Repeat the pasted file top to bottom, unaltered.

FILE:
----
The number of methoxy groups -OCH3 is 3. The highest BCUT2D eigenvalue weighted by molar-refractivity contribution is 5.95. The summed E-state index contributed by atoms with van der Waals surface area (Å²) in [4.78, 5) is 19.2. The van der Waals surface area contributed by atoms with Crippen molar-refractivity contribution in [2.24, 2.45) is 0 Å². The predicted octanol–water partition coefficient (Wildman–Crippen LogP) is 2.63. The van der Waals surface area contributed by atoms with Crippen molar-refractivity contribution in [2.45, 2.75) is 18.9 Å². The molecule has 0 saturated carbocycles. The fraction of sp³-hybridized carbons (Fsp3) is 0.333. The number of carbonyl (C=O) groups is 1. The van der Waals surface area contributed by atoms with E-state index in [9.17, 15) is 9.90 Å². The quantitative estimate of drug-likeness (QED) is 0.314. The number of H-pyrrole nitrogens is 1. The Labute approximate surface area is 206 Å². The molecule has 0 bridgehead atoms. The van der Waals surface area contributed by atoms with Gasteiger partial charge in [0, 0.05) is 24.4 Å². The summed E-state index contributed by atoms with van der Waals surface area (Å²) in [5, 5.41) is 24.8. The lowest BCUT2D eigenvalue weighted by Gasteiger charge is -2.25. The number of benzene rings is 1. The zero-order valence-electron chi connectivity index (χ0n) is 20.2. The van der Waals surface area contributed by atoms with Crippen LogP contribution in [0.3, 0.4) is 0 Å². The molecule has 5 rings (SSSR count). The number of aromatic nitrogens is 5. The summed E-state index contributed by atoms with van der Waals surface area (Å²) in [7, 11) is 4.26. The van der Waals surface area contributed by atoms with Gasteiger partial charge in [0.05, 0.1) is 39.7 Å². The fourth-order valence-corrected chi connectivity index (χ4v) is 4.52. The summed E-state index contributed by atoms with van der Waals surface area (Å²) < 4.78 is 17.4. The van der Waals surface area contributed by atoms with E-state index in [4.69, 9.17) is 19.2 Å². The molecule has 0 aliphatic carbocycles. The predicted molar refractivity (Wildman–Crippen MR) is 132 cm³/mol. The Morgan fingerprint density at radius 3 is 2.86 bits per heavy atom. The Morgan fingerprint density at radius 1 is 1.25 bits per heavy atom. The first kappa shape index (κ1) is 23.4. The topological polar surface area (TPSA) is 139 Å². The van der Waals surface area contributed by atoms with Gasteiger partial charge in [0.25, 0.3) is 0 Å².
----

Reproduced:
The number of methoxy groups -OCH3 is 3. The highest BCUT2D eigenvalue weighted by molar-refractivity contribution is 5.95. The summed E-state index contributed by atoms with van der Waals surface area (Å²) in [4.78, 5) is 19.2. The van der Waals surface area contributed by atoms with Crippen molar-refractivity contribution in [2.24, 2.45) is 0 Å². The predicted octanol–water partition coefficient (Wildman–Crippen LogP) is 2.63. The van der Waals surface area contributed by atoms with Crippen molar-refractivity contribution in [2.45, 2.75) is 18.9 Å². The molecule has 0 saturated carbocycles. The fraction of sp³-hybridized carbons (Fsp3) is 0.333. The number of carbonyl (C=O) groups is 1. The van der Waals surface area contributed by atoms with E-state index in [9.17, 15) is 9.90 Å². The quantitative estimate of drug-likeness (QED) is 0.314. The number of H-pyrrole nitrogens is 1. The Labute approximate surface area is 206 Å². The molecule has 0 bridgehead atoms. The van der Waals surface area contributed by atoms with Gasteiger partial charge in [0, 0.05) is 24.4 Å². The summed E-state index contributed by atoms with van der Waals surface area (Å²) in [5, 5.41) is 24.8. The lowest BCUT2D eigenvalue weighted by Gasteiger charge is -2.25. The number of benzene rings is 1. The zero-order valence-electron chi connectivity index (χ0n) is 20.2. The van der Waals surface area contributed by atoms with Crippen LogP contribution in [0.3, 0.4) is 0 Å². The molecule has 5 rings (SSSR count). The number of aromatic nitrogens is 5. The summed E-state index contributed by atoms with van der Waals surface area (Å²) in [7, 11) is 4.26. The van der Waals surface area contributed by atoms with Gasteiger partial charge in [0.05, 0.1) is 39.7 Å². The fourth-order valence-corrected chi connectivity index (χ4v) is 4.52. The summed E-state index contributed by atoms with van der Waals surface area (Å²) < 4.78 is 17.4. The van der Waals surface area contributed by atoms with E-state index in [4.69, 9.17) is 19.2 Å². The molecule has 0 aliphatic carbocycles. The predicted molar refractivity (Wildman–Crippen MR) is 132 cm³/mol. The Morgan fingerprint density at radius 3 is 2.86 bits per heavy atom. The Morgan fingerprint density at radius 1 is 1.25 bits per heavy atom. The first kappa shape index (κ1) is 23.4. The topological polar surface area (TPSA) is 139 Å². The van der Waals surface area contributed by atoms with Gasteiger partial charge in [0.25, 0.3) is 0 Å².